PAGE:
| WHEN TO VISIT |
Visiting is a must. We’ve gotten that far. Now when to visit is the question. Machu Picchu is open year-round, however keep in mind that the Inca Trail is closed during the month of February. For those hardcore hikers who get off on trekking for days at a time among beautiful mountainous scenery and stunning cloud forests, take a mental note that the classic 26 mile 4-day hike is closed during this time. November to April is the rainy season, although it’s not uncommon for Mother Nature to throw showers down all year round. Peak season is in July and August, but one thing is for sure…you can always expect crowds.
| STRATEGY |
For those of you who like to get in and get out, seeing Machu Picchu in one day is definitely doable. You’ll most likely fly into Cusco, Peru, and take the 4 hour train to Machu Picchu Pueblo (formerly Aguas Calientes). Spend the afternoon filling memory card after memory card and ride the train back in the evening.
The more enjoyable and leisurely way of going about it would be to book a couple of nights at Inkaterra Machu Picchu Pueblo Hotel in the Sacred Valley and experience a true luxury Peruvian adventure. May I suggest heading straight there after landing in Cusco in order to acclimate to the high altitude. Machu Picchu sits at 8,000 feet whereas Cusco rises high at 11,000 feet. If you’re susceptible to altitude sickness, do yourself a favor and allow your body time in Machu Picchu Pueblo before spending a few nights in the high rises of Cusco.
| Planes, Trains and Automobiles |
It took me all three modes of transportation to arrive in Machu Picchu Pueblo. No, it’s not exactly cheap or efficient, but it’s faster than how the Incas got around (their own two feet). After flying into Cusco, there are two rail companies you can choose from: PeruRail and IncaRail. When buying your train tickets online, you’ll be presented with various options including the Expedition, Vistadome and Hiram Bingham (operated by Orient Express and thus pricey with white tablecloths and fine wine). I took the Vistadome where every seat had a full on scenic view. Allow about 15 minutes to get from the airport to the Poroy train station, and you want to be at the station at least 30 minutes before departure.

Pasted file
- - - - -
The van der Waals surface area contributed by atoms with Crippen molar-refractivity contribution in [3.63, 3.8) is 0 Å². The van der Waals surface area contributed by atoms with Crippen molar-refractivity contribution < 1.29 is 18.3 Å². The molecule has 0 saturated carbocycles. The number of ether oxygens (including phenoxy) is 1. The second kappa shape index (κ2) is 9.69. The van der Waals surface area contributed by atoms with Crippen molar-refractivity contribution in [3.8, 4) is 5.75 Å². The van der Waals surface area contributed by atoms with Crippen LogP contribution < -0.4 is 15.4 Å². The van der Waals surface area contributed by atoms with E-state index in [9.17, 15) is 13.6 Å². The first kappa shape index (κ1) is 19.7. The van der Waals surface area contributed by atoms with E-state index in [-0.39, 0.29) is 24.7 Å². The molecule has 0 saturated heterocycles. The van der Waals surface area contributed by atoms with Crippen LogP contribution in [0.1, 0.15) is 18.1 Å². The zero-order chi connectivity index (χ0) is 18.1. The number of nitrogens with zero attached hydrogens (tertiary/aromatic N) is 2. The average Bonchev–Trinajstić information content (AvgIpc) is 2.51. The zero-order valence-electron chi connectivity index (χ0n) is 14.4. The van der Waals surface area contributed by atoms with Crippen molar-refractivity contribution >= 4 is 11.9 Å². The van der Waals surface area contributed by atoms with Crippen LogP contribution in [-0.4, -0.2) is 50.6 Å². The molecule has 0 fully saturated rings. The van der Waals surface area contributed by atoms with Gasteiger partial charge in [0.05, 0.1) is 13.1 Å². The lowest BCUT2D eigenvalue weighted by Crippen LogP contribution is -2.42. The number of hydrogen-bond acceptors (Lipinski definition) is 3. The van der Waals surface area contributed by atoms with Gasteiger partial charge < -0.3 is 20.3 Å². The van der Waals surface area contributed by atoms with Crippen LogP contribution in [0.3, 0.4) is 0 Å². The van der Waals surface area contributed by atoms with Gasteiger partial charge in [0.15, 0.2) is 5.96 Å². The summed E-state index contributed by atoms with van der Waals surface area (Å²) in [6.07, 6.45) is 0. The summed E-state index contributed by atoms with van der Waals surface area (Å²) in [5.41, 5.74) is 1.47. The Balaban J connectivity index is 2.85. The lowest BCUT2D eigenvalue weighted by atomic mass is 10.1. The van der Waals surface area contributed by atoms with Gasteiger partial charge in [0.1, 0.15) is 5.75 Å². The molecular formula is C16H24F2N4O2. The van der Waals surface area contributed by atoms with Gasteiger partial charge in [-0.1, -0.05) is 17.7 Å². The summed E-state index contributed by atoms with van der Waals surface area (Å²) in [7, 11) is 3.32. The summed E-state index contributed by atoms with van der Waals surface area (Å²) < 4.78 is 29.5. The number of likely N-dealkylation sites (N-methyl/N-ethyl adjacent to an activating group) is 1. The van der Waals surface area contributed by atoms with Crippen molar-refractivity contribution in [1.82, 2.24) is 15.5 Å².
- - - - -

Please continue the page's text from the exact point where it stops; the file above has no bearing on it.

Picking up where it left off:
Important advice: Make your train tickets into Machu Picchu before making your plane tickets to Cusco. I know that sounds backwards, but because only 2,500 people are allowed into the park each day, train tickets can sell out months in advance. If tickets from Poroy station in Cusco are sold out like they were when I booked, fear not. You can take a two hour car ride to Ollantaytambo and take the train from there. I booked a car and driver with Cusco Transport a few days in advance, and they were spectacular.
Important note: There is an ambiguous rule once at the station that you cannot board with a large suitcase. My boyfriend and I had to consolidate our clothes into one suitcase, even though it far exceeded the maximum weight of PeruRail’s 6kg, or about 13 pounds. My carry-on weighs more than that!
| WHERE TO STAY |
This one’s a no-brainer. As I’ve previously mentioned, Inkaterra Machu Picchu Pueblo Hotel is the place to be. You can’t go wrong with its proximity to the entrance (20 minute bus ride) and 12-acre land to explore. While you can stay merely feet away from the entrance at the Belmond Sanctuary Lodge (Orient Express’s new hotel brand), it’ll put you back about 4 figures per night. You may not be booking rooms here, but Belmond’s buffet lunch is a convenient way to eat as it’s incredibly close and a great option to break up the day. Inkaterra also has a decadent cafe that’s open to hungry, paying customers if you aren’t a guest of the hotel.
I recommend a comfortable 2-3 night stay in Machu Picchu. Then, it’s time to properly explore Cusco while staying at Inkaterra La Casona.
View from Huayna Picchu
| Tips, Tips, Tips |
Entrance tickets: If you’re traveling independently (and a hotel is not buying tickets in your name) you can purchase them here. There are three types of tours/treks:
- Machu Picchu entrance only
- Machu Picchu + Huayna Picchu (7am OR 10am – go for the 7am and avoid more people!)
- Machu Picchu + Montaña (a bit of a harder hike than Huayna Picchu)
Keep in mind that there are only 400 passes for each of the hills per day, so tickets can sell out far in advance. Get those credit cards out!
Passport: Bring it. You must present it at the gates of the park. Just outside of the entrance, there’s a station where you can stamp your passport. Don’t miss it.
Coins: It costs 1 sol to use the restroom.
Eat lunch: The Belmond’s buffet lunch may be steep at about $40 per person, but you’ll work up an appetite while seeing all those ruins. Food is not permitted inside the gates, however you’ll find people who smuggle it in to feed the animals which is also prohibited. Some people like to live dangerously.
Bus to the ruins: If a hotel or guide is not purchasing bus tickets in your name, you can get them at a booth near the very long line of people that will be awaiting a bus to Machu Picchu. They start running at 5:30am. You can also do the 90 minute uphill trek to the ruins…and if so, Godspeed.
Bring: It’s recommended to bring a rain jacket, even if it looks like a gorgeous day. You just never know what the weather is going to do. Be smart and bring some water and sunscreen as well.
Guides: While you can see the ruins on your own with a guidebook, don’t underestimate what a real human guide can do for you. Ours was from Inkaterra and added some local flair and copious amounts of knowledge and history. You can book with one in the city or near the gates.